That doesn’t appear to be “something that gets men into and out of orbit reliably.”

    On the other hand, the Falcon series of launchers from SpaceX are very promising and have been developed for a fraction of the Ares budget. For that matter, we already have the heavy-lift Delta and venerable Atlas 5 launchers that could have been adapted for manned-exploration flights – also for a fraction of Ares’ budget – both with proven reliability records.

    An offshoot for the Falcon booster development is the potential to bring the per pound to orbit expense down based on commercially developed low-cost-per-flight RELIABLE launch systems. Even NASA admitted as much in the Augustine Report.

  3. I would add that the only reliable and more safe method of boosting payloads is with solid fuel motors. Liquid propellant was forced onto the US Space program by the damned Germans who came along with Von Braun. We kow-towed to their interests because we were afraid of falling behind the Soviets. Now we have paid a terrible price in both blood and treasure for that mistake.

    Let’s get out of the liquid-fuel business and into the solid-fuel business.

    After that, let’s clean house at NASA and turn over space exploration and space operations to commercial ventures, where they belong.

    respects,

  4. @AW1 Tim,

    There’s more to liquid-fuel rockets than just the Germans in general and Von Braun in particular; many of the liquid-fuel systems have pound-for-pound greater propulsion output than the solid-fuel motors. There are other advantages as well: liquid fueled motors can be designed for “ad hoc” propellant-mixture optimization and thrust-output variation (“throttling”) during the burn and can also incorporate an inflight restart capability. Disadvantages include greater overall complexity, fuel-storage difficulties for cryogenics and hypergolics, and more required ground-support equipment.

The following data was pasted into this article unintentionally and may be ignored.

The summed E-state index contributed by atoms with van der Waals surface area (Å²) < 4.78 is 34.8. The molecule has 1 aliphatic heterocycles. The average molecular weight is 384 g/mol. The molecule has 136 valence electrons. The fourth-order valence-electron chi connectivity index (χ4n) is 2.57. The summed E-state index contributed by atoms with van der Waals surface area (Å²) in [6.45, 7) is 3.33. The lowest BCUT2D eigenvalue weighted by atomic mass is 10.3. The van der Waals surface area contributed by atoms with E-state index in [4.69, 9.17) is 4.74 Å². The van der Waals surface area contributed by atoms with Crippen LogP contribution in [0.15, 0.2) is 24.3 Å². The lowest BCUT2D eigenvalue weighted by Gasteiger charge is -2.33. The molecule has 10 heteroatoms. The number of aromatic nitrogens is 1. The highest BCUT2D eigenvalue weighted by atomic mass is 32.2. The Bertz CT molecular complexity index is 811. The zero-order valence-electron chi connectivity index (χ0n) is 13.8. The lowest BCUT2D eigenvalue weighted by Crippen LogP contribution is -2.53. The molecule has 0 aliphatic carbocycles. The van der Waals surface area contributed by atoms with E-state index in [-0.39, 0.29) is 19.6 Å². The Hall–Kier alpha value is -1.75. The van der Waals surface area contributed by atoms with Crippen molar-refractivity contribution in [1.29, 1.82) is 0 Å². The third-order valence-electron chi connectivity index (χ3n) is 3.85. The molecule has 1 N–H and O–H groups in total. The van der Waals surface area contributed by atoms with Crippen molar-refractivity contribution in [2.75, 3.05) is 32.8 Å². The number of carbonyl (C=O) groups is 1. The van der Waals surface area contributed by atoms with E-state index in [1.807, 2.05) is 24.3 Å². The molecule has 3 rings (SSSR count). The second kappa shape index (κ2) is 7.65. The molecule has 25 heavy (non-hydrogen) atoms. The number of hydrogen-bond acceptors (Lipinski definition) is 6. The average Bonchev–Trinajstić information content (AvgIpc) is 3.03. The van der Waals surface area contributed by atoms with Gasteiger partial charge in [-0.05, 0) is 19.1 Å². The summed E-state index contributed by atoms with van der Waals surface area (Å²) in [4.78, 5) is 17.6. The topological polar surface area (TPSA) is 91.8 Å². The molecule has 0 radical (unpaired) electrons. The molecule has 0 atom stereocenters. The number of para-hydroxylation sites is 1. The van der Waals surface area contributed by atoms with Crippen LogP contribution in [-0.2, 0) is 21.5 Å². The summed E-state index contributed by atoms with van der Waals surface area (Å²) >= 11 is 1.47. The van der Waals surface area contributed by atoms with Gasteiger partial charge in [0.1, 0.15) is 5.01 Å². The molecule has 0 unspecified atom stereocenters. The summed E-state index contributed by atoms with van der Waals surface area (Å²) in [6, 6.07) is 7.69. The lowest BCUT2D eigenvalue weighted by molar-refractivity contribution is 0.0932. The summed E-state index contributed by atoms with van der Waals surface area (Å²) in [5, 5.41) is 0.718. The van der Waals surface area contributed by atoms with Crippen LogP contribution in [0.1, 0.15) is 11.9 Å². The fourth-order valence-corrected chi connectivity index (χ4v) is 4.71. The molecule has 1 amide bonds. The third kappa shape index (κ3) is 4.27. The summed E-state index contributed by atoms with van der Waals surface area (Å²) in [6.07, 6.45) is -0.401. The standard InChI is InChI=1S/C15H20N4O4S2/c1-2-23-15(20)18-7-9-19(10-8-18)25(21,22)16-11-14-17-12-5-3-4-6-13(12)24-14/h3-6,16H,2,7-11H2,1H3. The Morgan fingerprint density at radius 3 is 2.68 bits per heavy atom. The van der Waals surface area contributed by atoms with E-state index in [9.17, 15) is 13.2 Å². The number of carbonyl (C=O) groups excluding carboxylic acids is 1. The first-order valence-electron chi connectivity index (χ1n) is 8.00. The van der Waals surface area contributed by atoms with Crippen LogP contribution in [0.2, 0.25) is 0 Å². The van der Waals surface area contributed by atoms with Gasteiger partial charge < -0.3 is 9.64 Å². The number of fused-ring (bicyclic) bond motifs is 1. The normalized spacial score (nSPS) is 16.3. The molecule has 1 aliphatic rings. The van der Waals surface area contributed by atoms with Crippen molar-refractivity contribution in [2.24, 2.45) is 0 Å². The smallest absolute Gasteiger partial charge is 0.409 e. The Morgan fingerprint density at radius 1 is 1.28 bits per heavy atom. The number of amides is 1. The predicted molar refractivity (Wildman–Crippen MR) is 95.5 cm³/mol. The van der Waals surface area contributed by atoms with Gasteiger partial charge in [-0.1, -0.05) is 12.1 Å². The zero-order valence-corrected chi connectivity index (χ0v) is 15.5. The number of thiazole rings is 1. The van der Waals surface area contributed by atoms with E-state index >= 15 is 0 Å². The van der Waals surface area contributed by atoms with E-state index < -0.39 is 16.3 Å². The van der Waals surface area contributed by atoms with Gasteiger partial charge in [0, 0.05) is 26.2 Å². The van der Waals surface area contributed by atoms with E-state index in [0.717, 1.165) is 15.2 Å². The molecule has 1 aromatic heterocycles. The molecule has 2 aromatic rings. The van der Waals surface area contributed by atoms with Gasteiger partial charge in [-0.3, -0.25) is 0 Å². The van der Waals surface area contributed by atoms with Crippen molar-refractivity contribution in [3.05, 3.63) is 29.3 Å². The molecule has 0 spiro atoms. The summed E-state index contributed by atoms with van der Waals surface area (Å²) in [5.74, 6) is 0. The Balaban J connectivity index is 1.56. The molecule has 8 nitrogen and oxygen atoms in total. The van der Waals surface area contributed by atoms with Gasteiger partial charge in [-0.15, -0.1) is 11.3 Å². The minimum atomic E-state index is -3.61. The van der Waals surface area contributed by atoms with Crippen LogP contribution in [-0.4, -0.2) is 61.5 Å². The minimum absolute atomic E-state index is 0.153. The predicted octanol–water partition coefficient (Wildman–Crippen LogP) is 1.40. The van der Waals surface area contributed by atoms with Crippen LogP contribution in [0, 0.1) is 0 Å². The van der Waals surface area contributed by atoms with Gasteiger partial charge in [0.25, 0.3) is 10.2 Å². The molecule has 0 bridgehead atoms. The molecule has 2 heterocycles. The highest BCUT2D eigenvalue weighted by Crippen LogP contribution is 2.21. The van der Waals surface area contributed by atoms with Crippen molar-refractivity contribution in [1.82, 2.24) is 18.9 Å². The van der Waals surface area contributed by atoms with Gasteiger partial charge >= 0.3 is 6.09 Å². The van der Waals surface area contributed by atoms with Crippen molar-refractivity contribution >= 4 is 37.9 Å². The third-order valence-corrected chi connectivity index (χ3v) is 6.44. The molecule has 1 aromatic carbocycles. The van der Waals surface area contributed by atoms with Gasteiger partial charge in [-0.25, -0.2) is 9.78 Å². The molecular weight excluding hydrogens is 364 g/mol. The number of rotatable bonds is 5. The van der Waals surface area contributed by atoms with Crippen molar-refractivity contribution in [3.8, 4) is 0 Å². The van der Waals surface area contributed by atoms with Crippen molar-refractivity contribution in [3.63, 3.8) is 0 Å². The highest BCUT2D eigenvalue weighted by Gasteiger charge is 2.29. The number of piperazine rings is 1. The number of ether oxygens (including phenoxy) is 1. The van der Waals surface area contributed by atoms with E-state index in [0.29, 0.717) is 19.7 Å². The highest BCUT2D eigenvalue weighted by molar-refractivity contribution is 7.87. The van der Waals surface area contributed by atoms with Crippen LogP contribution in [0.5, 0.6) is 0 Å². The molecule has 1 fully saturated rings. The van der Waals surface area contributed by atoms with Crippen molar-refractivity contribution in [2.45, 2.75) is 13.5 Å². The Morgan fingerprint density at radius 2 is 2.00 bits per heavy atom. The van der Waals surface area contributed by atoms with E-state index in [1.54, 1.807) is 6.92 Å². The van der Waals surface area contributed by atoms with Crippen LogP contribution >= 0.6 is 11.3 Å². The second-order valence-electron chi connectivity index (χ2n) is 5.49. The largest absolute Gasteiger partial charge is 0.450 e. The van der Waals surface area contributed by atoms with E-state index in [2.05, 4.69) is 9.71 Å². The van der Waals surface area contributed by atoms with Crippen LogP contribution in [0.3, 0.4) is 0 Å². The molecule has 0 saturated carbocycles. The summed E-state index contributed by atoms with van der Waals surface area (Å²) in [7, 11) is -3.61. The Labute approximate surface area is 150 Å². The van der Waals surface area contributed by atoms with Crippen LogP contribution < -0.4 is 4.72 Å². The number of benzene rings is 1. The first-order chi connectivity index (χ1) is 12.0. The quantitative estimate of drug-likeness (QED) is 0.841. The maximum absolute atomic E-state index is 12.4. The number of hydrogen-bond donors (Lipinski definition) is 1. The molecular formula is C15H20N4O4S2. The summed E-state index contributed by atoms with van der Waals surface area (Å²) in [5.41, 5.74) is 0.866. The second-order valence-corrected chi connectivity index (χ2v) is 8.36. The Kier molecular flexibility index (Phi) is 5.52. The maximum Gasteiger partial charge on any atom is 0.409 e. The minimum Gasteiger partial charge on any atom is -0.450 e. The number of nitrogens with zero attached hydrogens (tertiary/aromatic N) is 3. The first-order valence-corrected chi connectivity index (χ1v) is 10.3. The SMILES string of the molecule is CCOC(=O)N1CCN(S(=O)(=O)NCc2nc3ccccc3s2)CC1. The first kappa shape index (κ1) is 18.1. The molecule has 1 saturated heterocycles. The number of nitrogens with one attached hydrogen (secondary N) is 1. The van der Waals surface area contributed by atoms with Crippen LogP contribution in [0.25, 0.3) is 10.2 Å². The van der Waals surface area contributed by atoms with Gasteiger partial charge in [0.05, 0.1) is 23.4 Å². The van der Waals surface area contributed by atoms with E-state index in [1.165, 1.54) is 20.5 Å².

Solids have the advantages of simplicity (no turbopumps or plumbing or tank pressurization) and long-term propellant storage (a real boon for things like SLBMs and AAMs). Disadvantages are lower specific-impulse fuels, inability to throttle, shutdown, or restart in realtime, and things like propellant-grain cracks that can turn a propellant casing into an explosion.

    And don’t forget that it was American Robert Goddard that first got the liquid-fueled rocket literally off the ground. The Germans merely took an American design and adapted it for their use….just like the Japanese with the transistor.

    Each type of motor has its place, depending on what is needed for a particular application.

  5. Well, IIRC, and I believe I do, Thiokol demonstrated the ability to stop and restart a solid motor about 25 years or so ago, with good results.

    I would much rather go with segmented boosters, even with additional strap ons, and those associated risks, than with the Rube-Goldberg affairs that come with liquid-fueled systems.

    What we need is the ability to boost parts into space and assemble the ships up there, rather than down here. It’s the only way we’re ever going to be able to get to Mars and beyond, and solids provide a less-expensive, more reliable solution than liquids, IMHO.

    Having said all of that, the big thing, besides cost, that solids give you is safety. Yes, the O-ring has the potential to burn through, and it has, but the resulting loss of the vehicle and crew was due to the explosion of the liquid center tanks, NOT the burn-through of the O-ring between segments, though that was the reason the centre tank exploded.

    The O-rings have their particular design because of two reasons. One is it allows for easier casting, and two, the end used plans to recycle the segments after ecovery.

    If the end user doesn’t plan to reuse the segments, then an entirely different, and stronger connecting system for each segment can be designed.

    Despite the composition of the solid fuels, there is virtually no chance of a catastrophic explosion due to the star-shaped ignition channel, as well as the open nozzle. If it were completely sealed, then yes, it’s possible, but as long as the nozzle is clear, it will furiously burn, but not explode.